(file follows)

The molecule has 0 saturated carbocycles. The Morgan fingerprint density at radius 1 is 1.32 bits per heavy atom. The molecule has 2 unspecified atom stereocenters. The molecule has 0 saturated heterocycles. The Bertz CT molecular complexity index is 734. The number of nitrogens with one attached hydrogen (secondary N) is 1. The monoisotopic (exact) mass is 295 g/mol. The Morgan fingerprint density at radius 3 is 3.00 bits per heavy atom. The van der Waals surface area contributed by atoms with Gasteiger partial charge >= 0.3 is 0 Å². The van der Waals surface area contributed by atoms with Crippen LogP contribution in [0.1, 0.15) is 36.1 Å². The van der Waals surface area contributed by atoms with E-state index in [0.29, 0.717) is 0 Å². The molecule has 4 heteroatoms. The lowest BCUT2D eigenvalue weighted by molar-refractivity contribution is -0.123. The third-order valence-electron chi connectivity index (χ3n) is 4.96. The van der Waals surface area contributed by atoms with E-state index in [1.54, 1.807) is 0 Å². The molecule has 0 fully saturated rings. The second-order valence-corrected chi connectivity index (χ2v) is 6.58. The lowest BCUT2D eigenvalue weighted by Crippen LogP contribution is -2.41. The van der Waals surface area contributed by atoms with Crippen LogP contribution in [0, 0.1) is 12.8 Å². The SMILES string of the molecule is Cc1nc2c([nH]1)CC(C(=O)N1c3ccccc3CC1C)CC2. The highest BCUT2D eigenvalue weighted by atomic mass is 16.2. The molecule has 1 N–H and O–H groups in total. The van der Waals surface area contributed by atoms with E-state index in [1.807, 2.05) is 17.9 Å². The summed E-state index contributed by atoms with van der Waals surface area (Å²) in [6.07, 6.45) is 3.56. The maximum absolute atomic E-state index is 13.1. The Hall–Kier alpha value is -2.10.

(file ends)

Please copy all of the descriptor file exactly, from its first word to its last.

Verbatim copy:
The molecule has 0 saturated carbocycles. The Morgan fingerprint density at radius 1 is 1.32 bits per heavy atom. The molecule has 2 unspecified atom stereocenters. The molecule has 0 saturated heterocycles. The Bertz CT molecular complexity index is 734. The number of nitrogens with one attached hydrogen (secondary N) is 1. The monoisotopic (exact) mass is 295 g/mol. The Morgan fingerprint density at radius 3 is 3.00 bits per heavy atom. The van der Waals surface area contributed by atoms with Gasteiger partial charge >= 0.3 is 0 Å². The van der Waals surface area contributed by atoms with Crippen LogP contribution in [0.1, 0.15) is 36.1 Å². The van der Waals surface area contributed by atoms with E-state index in [0.29, 0.717) is 0 Å². The molecule has 4 heteroatoms. The lowest BCUT2D eigenvalue weighted by molar-refractivity contribution is -0.123. The third-order valence-electron chi connectivity index (χ3n) is 4.96. The van der Waals surface area contributed by atoms with E-state index in [1.54, 1.807) is 0 Å². The molecule has 0 fully saturated rings. The second-order valence-corrected chi connectivity index (χ2v) is 6.58. The lowest BCUT2D eigenvalue weighted by Crippen LogP contribution is -2.41. The van der Waals surface area contributed by atoms with Crippen LogP contribution in [0, 0.1) is 12.8 Å². The SMILES string of the molecule is Cc1nc2c([nH]1)CC(C(=O)N1c3ccccc3CC1C)CC2. The highest BCUT2D eigenvalue weighted by atomic mass is 16.2. The molecule has 1 N–H and O–H groups in total. The van der Waals surface area contributed by atoms with E-state index in [1.807, 2.05) is 17.9 Å². The summed E-state index contributed by atoms with van der Waals surface area (Å²) in [6.07, 6.45) is 3.56. The maximum absolute atomic E-state index is 13.1. The Hall–Kier alpha value is -2.10.